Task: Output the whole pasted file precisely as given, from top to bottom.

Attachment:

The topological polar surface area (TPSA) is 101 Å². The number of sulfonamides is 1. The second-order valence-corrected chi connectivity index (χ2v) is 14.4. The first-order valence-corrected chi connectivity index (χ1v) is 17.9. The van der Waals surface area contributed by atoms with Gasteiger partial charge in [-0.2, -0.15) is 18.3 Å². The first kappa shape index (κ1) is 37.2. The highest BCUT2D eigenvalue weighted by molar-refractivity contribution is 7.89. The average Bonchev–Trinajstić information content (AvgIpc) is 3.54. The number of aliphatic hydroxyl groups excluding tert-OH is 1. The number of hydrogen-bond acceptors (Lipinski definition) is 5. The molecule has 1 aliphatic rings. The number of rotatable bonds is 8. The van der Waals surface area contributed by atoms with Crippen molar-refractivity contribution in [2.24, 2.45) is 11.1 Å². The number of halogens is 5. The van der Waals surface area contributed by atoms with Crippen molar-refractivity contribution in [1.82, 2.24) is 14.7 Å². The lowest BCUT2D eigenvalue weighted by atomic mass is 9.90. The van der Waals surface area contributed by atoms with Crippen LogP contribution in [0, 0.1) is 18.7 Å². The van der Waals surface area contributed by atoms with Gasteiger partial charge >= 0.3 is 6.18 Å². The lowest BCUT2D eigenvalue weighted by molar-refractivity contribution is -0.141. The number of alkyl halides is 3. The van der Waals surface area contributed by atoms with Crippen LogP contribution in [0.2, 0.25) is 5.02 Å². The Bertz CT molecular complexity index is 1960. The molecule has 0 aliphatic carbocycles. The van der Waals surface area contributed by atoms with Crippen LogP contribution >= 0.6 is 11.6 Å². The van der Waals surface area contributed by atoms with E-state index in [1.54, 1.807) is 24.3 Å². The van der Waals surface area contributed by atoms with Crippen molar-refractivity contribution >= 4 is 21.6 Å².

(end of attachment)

The topological polar surface area (TPSA) is 101 Å². The number of sulfonamides is 1. The second-order valence-corrected chi connectivity index (χ2v) is 14.4. The first-order valence-corrected chi connectivity index (χ1v) is 17.9. The van der Waals surface area contributed by atoms with Gasteiger partial charge in [-0.2, -0.15) is 18.3 Å². The first kappa shape index (κ1) is 37.2. The highest BCUT2D eigenvalue weighted by molar-refractivity contribution is 7.89. The average Bonchev–Trinajstić information content (AvgIpc) is 3.54. The number of aliphatic hydroxyl groups excluding tert-OH is 1. The number of hydrogen-bond acceptors (Lipinski definition) is 5. The molecule has 1 aliphatic rings. The number of rotatable bonds is 8. The van der Waals surface area contributed by atoms with Crippen molar-refractivity contribution in [2.24, 2.45) is 11.1 Å². The number of halogens is 5. The van der Waals surface area contributed by atoms with Crippen molar-refractivity contribution in [1.82, 2.24) is 14.7 Å². The lowest BCUT2D eigenvalue weighted by atomic mass is 9.90. The van der Waals surface area contributed by atoms with Crippen LogP contribution in [0, 0.1) is 18.7 Å². The van der Waals surface area contributed by atoms with Gasteiger partial charge >= 0.3 is 6.18 Å². The lowest BCUT2D eigenvalue weighted by molar-refractivity contribution is -0.141. The number of alkyl halides is 3. The van der Waals surface area contributed by atoms with Crippen LogP contribution in [0.2, 0.25) is 5.02 Å². The Bertz CT molecular complexity index is 1960. The molecule has 0 aliphatic carbocycles. The van der Waals surface area contributed by atoms with Crippen LogP contribution >= 0.6 is 11.6 Å². The van der Waals surface area contributed by atoms with E-state index in [1.54, 1.807) is 24.3 Å². The van der Waals surface area contributed by atoms with Crippen molar-refractivity contribution >= 4 is 21.6 Å².